Cameron spent 47 days on the ice this summer, and was airlifted out with her team, on the same chopper that brought me in.

I’ll be presenting short clips of her observations over coming months.


Mark Ruffalo, better known as the actor who plays The Hulk in 2012’s mega-hit movie The Avengers has some powerful quotes in a new interview by Brian Merchant.

Basically, he’s getting off fossil fuels and wants the Avengers to do that as well.  Which should be easy with Tony Stark’s Arc Reactor. I need one of those.

The full article and interview are at MotherBoard:

Mark Ruffalo is not the kind of celebrity activist who shows up at a charity ball once a year, writes a check while the cameras roll, then extols the virtues of altruism. Mark Ruffalo is in the trenches. And he wants his friends and fellow Avengers in there with him.

I’ve seen him hit the pavement in DC, protesting the Keystone XL. He’s joined anti-fracking demonstrations in New York and Detroit. You can bet he’ll be at  this weekend’s People’s Climate March. Ruffalo is well-versed on climate and energy issues, and endorses a plan to move to 100 percent renewable energy, following a blueprint laid out by a Stanford professor.

He’s also officially joining the movement to dump fossil fuel investment.

“I’m in the process of divesting. I took the pledge,” Ruffalo told me, “between 3-5 years, to completely divest in any fossil fuels or anything climate change related and put it into renewable or clean tech.” Ruffalo had just been a guest on Al Gore’s fourth annual  24 Hours of Climate Reality program, and he was enthused.

“And that’s a pledge that I’m making here today to you. I’m asking all of my friends to do it. I’m going to ask Leo[nardo DiCaprio], I’m going to ask all The Avengers, I’m going to ask Robert, I’m going to do the ‘put your money where your mouth is’ challenge. And it’s going to be: divest and invest.”
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Scientific American:

Last month, General Electric (GE) consulting presented the results of a U.S. National Renewable Energy Laboratory (NREL) sponsored study testing if wind turbines can be controlled to manage the stability of the electric grid. The authors found that wind turbines might actually be a valuable tool for controlling and stabilizing the grid in the future, disputing the conventional notion that wind energy doesn’t play well with the grid. To understand the source of this counterintuitive result—and its implications—let’s review the key aspect of power grid control at play here: frequency regulation.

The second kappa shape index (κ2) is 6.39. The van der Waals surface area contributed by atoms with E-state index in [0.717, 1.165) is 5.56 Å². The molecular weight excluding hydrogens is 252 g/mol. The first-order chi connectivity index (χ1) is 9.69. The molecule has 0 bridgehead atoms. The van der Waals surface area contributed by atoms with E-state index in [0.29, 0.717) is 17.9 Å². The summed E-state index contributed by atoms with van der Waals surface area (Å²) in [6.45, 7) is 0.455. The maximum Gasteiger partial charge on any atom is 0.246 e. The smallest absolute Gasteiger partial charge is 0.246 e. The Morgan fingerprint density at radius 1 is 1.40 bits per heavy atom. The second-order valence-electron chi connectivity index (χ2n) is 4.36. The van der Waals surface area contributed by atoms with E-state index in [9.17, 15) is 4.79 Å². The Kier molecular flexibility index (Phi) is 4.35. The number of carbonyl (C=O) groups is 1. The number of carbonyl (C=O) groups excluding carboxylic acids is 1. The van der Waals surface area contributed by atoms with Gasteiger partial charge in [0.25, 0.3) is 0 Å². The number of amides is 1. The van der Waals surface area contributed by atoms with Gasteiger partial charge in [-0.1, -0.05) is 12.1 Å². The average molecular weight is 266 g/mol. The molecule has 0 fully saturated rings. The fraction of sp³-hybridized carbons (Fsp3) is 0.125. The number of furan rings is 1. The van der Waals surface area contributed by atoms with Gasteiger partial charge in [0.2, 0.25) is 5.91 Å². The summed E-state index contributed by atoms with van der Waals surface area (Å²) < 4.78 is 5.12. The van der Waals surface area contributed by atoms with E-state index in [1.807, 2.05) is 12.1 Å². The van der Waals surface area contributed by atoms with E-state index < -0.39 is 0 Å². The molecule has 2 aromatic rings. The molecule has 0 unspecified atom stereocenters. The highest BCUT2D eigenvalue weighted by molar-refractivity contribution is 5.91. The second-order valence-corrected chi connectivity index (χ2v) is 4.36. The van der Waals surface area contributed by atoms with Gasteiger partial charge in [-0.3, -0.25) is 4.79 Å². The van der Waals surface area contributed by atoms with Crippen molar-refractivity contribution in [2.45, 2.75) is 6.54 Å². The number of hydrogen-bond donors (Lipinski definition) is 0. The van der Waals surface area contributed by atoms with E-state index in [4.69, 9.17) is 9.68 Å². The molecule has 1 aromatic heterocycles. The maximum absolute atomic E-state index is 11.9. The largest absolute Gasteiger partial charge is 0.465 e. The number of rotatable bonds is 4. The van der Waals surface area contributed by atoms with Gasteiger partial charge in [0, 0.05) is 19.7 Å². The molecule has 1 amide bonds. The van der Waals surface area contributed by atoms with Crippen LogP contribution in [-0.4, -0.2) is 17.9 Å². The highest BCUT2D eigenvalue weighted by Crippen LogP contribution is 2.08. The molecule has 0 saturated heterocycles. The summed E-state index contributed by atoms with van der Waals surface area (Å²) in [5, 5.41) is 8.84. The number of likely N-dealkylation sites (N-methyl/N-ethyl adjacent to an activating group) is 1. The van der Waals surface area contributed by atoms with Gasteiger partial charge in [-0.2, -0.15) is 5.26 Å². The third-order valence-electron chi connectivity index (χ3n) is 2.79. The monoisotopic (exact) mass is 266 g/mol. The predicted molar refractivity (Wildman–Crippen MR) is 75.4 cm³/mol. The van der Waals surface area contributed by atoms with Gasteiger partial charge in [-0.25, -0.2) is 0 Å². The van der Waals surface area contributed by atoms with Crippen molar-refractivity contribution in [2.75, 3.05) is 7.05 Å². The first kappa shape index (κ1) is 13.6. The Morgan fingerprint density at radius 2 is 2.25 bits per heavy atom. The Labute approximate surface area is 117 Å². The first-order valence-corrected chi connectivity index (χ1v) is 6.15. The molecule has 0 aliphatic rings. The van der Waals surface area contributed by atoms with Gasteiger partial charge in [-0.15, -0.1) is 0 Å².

Frequency regulation is the process through which the grid operator maintains the frequency of the grid’s alternating current at a precise, predetermined level. In the United States, for example, grids are strictly controlled to put out electric current with a frequency of 60 Hertz. To maintain this level of frequency, the grid operator must carefully ramp power plants up and down so that the total amount of electricity flowing into the grid is perfectly balanced with the total electricity being withdrawn by electricity customers.

The balance and frequency of the electric grid can be illustrated with the analogy of a spinning merry-go-round. The grid operator’s goal is to keep the grid’s electrical frequency constant, or to keep the merry-go-round in our analogy spinning at a constant speed. To increase the speed of the merry-go-round, the grid operator can order generators to increase their power output—or literally increase the torque on their spinning turbine shafts to “push” the grid up to speed. Electricity withdrawn from the grid by customers slows down the merry-go-round in our analogy, decreasing the grid’s electrical frequency. The inertia of the merry-go-round—or its tendency to stay in motion—is determined by the mass and momentum of all of the spinning turbines and generators feeding power into the grid. The job of the grid operator is to keep the whole system in balance by regulating the flow of power into the grid. The job of the grid operator is to keep the whole system in balance by regulating the flow of power into the grid so that it always matches electric load.

The grid’s alternating current varies like a sine wave. The frequency of this wave is controlled by all of the spinning generators feeding power into the grid. The grid operator controls the output of each generator to maintain a specified electrical frequency, e.g. 60 Hertz in the United States. (Source: Wikimedia Commons)